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The Architect
Oscar Gerardo keeps the busiest broadcast network website running smoothly.
Oscar Gerardo

Think you've got a lot of pressure at work? Don't mention it around Oscar Gerardo, the chief architect of, which in 2009 was the most visited site among all the major broadcast networks, racking up over 7 million unique visitors per month and hundreds of millions of page views per year.

Although the title of architect might evoke images of someone who designs buildings rather than web sites, Gerardo oversees all the engineering, basically ensuring that the site's design is as functional as it needs to be to handle so much volume - a process that includes teams working around the clock in several different cities.

Gerardo will be in town to deliver a key note address at Geekend this weekend, and we caught up with him by phone last week to talk about his visit and the challenges of overseeing NBC's website.

Web guys are notoriously behind the scenes. Do you get a chance to get out and talk at events like this often?

Oscar Gerardo: No, not really. That's why I jumped at the opportunity. I think it's a good venue for NBC to show off a lot of the stuff we've been doing that I don't think people are aware we've been doing.

Are you nervous?

Oscar Gerardo: No.

With the increase in focus on web traffic and more people watching shows online now, has that made your job a lot harder? Or did some good planning leave you in a good place to deal with the change?

Oscar Gerardo: A little bit of both. There've been challenges trying to keep pace, and staying on the cutting edge of videos. When we first started, standard definition was the standard so it was a fairly low bit rate. Continuously needing to improve on that, to now be able to provide an offline experience and hi-definition experience, and the challenges that come with that, which is longer trans-code times, but the workload stays the same, and also the amount of storage needed is a lot greater. We've had challenges on that side. What that has been alleviated by is by planning and really being able to get a good infrastructure so we can really streamline that.

Is there a way to quantify to a non-web person how much work it takes to keep something like functional with millions of hits everyday?

Oscar Gerardo: At this point, we're a 24 hours-a-day 7-days-a-week shop. We have about 12 people that are completely dedicated to trans-coding video. They are pretty much a 24-7 shop. We have our support team, which consists of about five people who are 24-7, and their task is to make sure everything is running smoothly. We have monitoring at all ends. They're the first line of defense, if there's an issue, to investigate it and fix it as quickly as possible.

Is there also a security component? Are shady organizations constantly attacking the website?
Oscar Gerardo: Being such a high profile website, and a corporate initiative, we have a dedicated security team that is always watching out for that. We're constantly getting one sort of attack or another.

How does something like the Olympics change your day-to-day job?

Oscar Gerardo: Actually, it doesn't impact us all that much because we're so we're part of the network. The Olympics is part of NBC Sports, so that's a different department. They have their own team. The impact really was pretty much we create a page and link to them. That really doesn't affect us.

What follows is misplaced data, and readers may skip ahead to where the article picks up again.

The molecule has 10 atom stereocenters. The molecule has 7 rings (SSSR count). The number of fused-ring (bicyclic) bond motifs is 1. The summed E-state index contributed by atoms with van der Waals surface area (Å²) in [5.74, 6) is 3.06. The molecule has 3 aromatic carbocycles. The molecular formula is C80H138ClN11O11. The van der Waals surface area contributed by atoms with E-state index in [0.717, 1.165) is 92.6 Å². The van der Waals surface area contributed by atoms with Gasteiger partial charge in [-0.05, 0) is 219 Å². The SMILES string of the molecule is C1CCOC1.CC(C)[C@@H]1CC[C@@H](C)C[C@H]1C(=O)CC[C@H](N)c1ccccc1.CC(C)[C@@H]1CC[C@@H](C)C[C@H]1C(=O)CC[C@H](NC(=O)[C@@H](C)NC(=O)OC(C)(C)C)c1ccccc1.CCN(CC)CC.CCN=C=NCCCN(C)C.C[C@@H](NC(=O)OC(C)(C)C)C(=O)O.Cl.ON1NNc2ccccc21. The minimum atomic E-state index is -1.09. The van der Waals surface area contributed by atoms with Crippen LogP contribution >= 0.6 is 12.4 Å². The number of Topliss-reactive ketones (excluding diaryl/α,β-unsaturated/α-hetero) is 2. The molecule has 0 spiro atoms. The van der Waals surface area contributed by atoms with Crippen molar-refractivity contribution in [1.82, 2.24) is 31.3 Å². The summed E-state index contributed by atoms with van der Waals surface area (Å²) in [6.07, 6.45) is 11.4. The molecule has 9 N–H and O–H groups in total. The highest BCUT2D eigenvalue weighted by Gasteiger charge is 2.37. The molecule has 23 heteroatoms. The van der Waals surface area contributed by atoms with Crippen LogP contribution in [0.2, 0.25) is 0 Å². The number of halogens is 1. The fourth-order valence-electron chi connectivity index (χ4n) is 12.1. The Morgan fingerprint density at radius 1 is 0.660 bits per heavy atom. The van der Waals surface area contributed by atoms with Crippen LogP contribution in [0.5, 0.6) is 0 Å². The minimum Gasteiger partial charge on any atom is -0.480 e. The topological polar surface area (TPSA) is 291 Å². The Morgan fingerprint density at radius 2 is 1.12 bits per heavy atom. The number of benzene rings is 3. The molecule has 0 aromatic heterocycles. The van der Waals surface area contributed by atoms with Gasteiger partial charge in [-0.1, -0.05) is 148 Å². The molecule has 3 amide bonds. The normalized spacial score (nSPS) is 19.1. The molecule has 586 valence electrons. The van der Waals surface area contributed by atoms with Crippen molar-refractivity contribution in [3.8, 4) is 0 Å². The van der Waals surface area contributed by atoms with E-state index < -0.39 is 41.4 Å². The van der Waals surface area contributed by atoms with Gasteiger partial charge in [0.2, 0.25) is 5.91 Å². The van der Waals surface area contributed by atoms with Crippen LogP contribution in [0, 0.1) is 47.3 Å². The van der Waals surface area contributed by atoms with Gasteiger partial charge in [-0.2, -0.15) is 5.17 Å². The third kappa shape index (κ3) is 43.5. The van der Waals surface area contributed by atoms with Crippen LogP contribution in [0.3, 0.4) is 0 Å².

To the non-tech person, architect connotes a different profession. How does your job compare to the one that most people are familiar with?
Oscar Gerardo: I thought it was funny that whenever I tell people my title it always confuses them. The similarities is just like an architect designs buildings, the architect designs software and hardware components. It's the infrastructure that is whatever the front end is running. That's usually how I explain it.

What is your going to be talking about at Geekend?

Oscar Gerardo: I'm going to be talking about all the social networking initiatives we've started since 2006. I'm going to go over a brief history of what we've done and how it's grown from a regular myNBC social networking site to what we have and how that has allowed us to use those features to create a better user experience and how that has helped us alleviate a lot of the challenges we originally had of being able to administrate a lot of user content such as comments, user-generated content like photos and videos and anything else the user interacts with.

You don't look like a real corporate kind of guy. Is that a perk of working in the web department?
Oscar Gerardo: Yes, it is. My background is, I got my first experience when the dot com boom happened in the late 90s. It's kind of like, it isn't that unusual for a person from that space to look the way I look.

Do you ever catch any flack from the old guys in suits?

Oscar Gerardo: Honestly, I have not. I have on and off experience with NBC Universal. I started off with Universal about 10 years ago, and it has never really been an issue. One of the initiatives I like is that it's very meritocracy based so that's what you're judged by. So long as you do a good job and excel at what you're supposed to do, that really is not the issue.

Oscar Gerardo speaks at Geekend

When: Friday, Nov. 5, 5:30-6:30 p.m.

Where: Coastal Georgia Center, 305 Fahm St.


Cost: Weekend passes are $60 for students, $165 for general public